A picture speaks a thousand words…

Since opening our business and launching our website, the number one area we have received comments and questions on has been our photography....
  1. Sheltered Reef AC

    Sheltered Reef AC Well-Known Member R2R Supporter Platinum Sponsor

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    Behind the Scenes at Sheltered Reef Aquaculture – Article 1

    Introduction

    Since opening our business and launching our website, the number one area we have received comments and questions on has been our photography. All of the comments have been positive and most of the questions are in the “how do you do it” category. Among the many principals our company was founded on is complete transparency of what we do and how we do it. To us the most important aspect of our business is meeting or whenever possible exceeding customer expectations. If our customers know everything about our company inside and out, then it is much easier for us to meet their expectations. We never want a disappointed customer!

    Our approach to photography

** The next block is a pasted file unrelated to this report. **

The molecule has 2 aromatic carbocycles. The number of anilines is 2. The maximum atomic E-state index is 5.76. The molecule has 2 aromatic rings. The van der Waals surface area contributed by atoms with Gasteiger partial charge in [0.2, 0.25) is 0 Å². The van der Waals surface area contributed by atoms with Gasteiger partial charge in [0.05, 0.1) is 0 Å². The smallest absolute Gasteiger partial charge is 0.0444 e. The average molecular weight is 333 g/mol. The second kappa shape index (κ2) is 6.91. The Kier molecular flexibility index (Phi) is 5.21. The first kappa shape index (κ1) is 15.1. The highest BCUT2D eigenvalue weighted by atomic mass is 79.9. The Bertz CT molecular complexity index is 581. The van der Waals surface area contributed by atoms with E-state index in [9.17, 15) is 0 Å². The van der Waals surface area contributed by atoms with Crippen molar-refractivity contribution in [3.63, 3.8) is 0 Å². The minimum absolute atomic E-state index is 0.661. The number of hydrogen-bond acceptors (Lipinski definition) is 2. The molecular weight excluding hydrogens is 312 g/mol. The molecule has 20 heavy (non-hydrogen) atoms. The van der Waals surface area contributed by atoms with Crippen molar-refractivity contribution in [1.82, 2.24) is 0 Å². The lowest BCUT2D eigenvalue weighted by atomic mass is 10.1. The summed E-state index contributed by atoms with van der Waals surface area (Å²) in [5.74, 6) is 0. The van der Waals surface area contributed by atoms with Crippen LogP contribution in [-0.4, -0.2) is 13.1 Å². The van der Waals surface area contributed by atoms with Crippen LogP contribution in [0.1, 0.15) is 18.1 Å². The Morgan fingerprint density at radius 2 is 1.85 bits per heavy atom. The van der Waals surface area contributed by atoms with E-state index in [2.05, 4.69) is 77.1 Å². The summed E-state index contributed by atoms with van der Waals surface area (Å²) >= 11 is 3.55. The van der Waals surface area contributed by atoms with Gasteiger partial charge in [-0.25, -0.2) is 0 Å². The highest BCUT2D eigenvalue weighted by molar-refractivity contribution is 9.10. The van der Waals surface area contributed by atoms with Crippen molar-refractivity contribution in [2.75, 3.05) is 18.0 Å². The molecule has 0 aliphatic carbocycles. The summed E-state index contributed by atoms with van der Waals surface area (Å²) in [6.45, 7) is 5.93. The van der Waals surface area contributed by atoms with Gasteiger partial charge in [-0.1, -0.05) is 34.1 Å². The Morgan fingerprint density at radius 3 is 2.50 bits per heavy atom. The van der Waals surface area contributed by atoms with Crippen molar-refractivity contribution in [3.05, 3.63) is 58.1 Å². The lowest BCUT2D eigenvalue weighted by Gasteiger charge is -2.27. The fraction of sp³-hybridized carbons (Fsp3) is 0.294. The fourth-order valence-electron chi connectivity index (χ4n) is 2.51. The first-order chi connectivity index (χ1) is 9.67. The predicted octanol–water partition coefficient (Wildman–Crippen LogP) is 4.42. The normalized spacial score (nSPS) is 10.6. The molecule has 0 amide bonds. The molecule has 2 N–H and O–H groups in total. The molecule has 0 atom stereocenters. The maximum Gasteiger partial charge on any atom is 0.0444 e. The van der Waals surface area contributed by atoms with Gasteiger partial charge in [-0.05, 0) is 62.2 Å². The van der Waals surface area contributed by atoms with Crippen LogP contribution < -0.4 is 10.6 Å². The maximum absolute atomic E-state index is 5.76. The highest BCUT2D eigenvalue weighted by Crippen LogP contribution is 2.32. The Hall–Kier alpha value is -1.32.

We set 1 rule to follow without exception for all of our photographs; The photo of the coral must accurately represent what the customer is buying. The last thing we would ever want is for one of our customers to purchase our corals based on the picture, only to receive something they could never get to look the same way or at least similar in their tank. Sure, whatever their lighting may be will have the coral looking a little different than our photographs. But as hobbyists and consumers ourselves, we have experienced the disappointment and frustration of receiving corals that no matter what we did never looked even close to the photograph on the website we purchased from. Therefore, as we are taking and processing our photographs of our inventory, we are frequently comparing it to the live piece in our system to ensure it is an accurate representation of what the customer will receive.